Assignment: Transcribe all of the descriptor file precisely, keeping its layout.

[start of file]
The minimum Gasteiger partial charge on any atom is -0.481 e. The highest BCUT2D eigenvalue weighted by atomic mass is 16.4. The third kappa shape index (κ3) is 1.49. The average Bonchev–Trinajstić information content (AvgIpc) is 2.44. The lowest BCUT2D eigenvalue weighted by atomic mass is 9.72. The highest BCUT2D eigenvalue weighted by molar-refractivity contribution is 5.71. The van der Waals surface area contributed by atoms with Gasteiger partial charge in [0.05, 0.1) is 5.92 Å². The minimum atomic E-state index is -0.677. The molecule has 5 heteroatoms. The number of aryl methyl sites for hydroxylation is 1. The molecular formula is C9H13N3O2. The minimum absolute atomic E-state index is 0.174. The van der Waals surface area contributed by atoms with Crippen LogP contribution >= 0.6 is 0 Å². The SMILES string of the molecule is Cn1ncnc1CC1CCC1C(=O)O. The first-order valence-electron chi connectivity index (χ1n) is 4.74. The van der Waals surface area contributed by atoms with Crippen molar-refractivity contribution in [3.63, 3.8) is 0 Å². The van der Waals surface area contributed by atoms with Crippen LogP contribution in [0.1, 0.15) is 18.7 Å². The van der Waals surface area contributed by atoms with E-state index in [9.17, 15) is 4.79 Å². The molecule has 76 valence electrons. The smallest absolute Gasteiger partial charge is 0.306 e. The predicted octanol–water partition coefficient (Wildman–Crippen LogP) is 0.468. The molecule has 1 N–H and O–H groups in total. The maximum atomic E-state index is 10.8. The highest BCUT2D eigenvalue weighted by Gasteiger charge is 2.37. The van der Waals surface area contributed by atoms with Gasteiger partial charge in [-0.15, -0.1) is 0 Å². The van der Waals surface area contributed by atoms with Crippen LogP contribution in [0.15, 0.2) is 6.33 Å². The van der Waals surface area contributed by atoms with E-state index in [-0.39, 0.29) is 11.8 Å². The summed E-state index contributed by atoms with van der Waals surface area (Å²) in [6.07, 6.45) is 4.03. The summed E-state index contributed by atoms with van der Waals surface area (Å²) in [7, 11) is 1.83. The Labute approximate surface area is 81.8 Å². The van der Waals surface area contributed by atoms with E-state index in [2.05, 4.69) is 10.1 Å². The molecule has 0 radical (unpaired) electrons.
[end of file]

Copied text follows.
The minimum Gasteiger partial charge on any atom is -0.481 e. The highest BCUT2D eigenvalue weighted by atomic mass is 16.4. The third kappa shape index (κ3) is 1.49. The average Bonchev–Trinajstić information content (AvgIpc) is 2.44. The lowest BCUT2D eigenvalue weighted by atomic mass is 9.72. The highest BCUT2D eigenvalue weighted by molar-refractivity contribution is 5.71. The van der Waals surface area contributed by atoms with Gasteiger partial charge in [0.05, 0.1) is 5.92 Å². The minimum atomic E-state index is -0.677. The molecule has 5 heteroatoms. The number of aryl methyl sites for hydroxylation is 1. The molecular formula is C9H13N3O2. The minimum absolute atomic E-state index is 0.174. The van der Waals surface area contributed by atoms with Crippen LogP contribution >= 0.6 is 0 Å². The SMILES string of the molecule is Cn1ncnc1CC1CCC1C(=O)O. The first-order valence-electron chi connectivity index (χ1n) is 4.74. The van der Waals surface area contributed by atoms with Crippen molar-refractivity contribution in [3.63, 3.8) is 0 Å². The van der Waals surface area contributed by atoms with Crippen LogP contribution in [0.1, 0.15) is 18.7 Å². The van der Waals surface area contributed by atoms with E-state index in [9.17, 15) is 4.79 Å². The molecule has 76 valence electrons. The smallest absolute Gasteiger partial charge is 0.306 e. The predicted octanol–water partition coefficient (Wildman–Crippen LogP) is 0.468. The molecule has 1 N–H and O–H groups in total. The maximum atomic E-state index is 10.8. The highest BCUT2D eigenvalue weighted by Gasteiger charge is 2.37. The van der Waals surface area contributed by atoms with Gasteiger partial charge in [-0.15, -0.1) is 0 Å². The van der Waals surface area contributed by atoms with Crippen LogP contribution in [0.15, 0.2) is 6.33 Å². The van der Waals surface area contributed by atoms with E-state index in [-0.39, 0.29) is 11.8 Å². The summed E-state index contributed by atoms with van der Waals surface area (Å²) in [6.07, 6.45) is 4.03. The summed E-state index contributed by atoms with van der Waals surface area (Å²) in [7, 11) is 1.83. The Labute approximate surface area is 81.8 Å². The van der Waals surface area contributed by atoms with E-state index in [2.05, 4.69) is 10.1 Å². The molecule has 0 radical (unpaired) electrons.